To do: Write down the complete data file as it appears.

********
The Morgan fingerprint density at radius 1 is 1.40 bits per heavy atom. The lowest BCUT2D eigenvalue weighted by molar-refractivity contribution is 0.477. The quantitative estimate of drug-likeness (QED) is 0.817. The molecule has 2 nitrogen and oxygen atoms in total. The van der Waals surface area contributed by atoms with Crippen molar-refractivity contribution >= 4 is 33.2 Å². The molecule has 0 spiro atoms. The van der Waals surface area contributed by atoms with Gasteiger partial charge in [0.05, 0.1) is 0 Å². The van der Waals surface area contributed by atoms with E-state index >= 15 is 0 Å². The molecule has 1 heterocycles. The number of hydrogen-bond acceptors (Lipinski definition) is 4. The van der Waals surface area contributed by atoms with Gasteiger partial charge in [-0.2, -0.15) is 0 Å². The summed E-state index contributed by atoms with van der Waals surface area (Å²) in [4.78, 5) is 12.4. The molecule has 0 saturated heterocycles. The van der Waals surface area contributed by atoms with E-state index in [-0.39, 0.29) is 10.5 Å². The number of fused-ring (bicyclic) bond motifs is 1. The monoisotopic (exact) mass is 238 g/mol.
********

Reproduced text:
The Morgan fingerprint density at radius 1 is 1.40 bits per heavy atom. The lowest BCUT2D eigenvalue weighted by molar-refractivity contribution is 0.477. The quantitative estimate of drug-likeness (QED) is 0.817. The molecule has 2 nitrogen and oxygen atoms in total. The van der Waals surface area contributed by atoms with Crippen molar-refractivity contribution >= 4 is 33.2 Å². The molecule has 0 spiro atoms. The van der Waals surface area contributed by atoms with Gasteiger partial charge in [0.05, 0.1) is 0 Å². The van der Waals surface area contributed by atoms with E-state index >= 15 is 0 Å². The molecule has 1 heterocycles. The number of hydrogen-bond acceptors (Lipinski definition) is 4. The van der Waals surface area contributed by atoms with Gasteiger partial charge in [-0.2, -0.15) is 0 Å². The summed E-state index contributed by atoms with van der Waals surface area (Å²) in [4.78, 5) is 12.4. The molecule has 0 saturated heterocycles. The van der Waals surface area contributed by atoms with E-state index in [-0.39, 0.29) is 10.5 Å². The number of fused-ring (bicyclic) bond motifs is 1. The monoisotopic (exact) mass is 238 g/mol.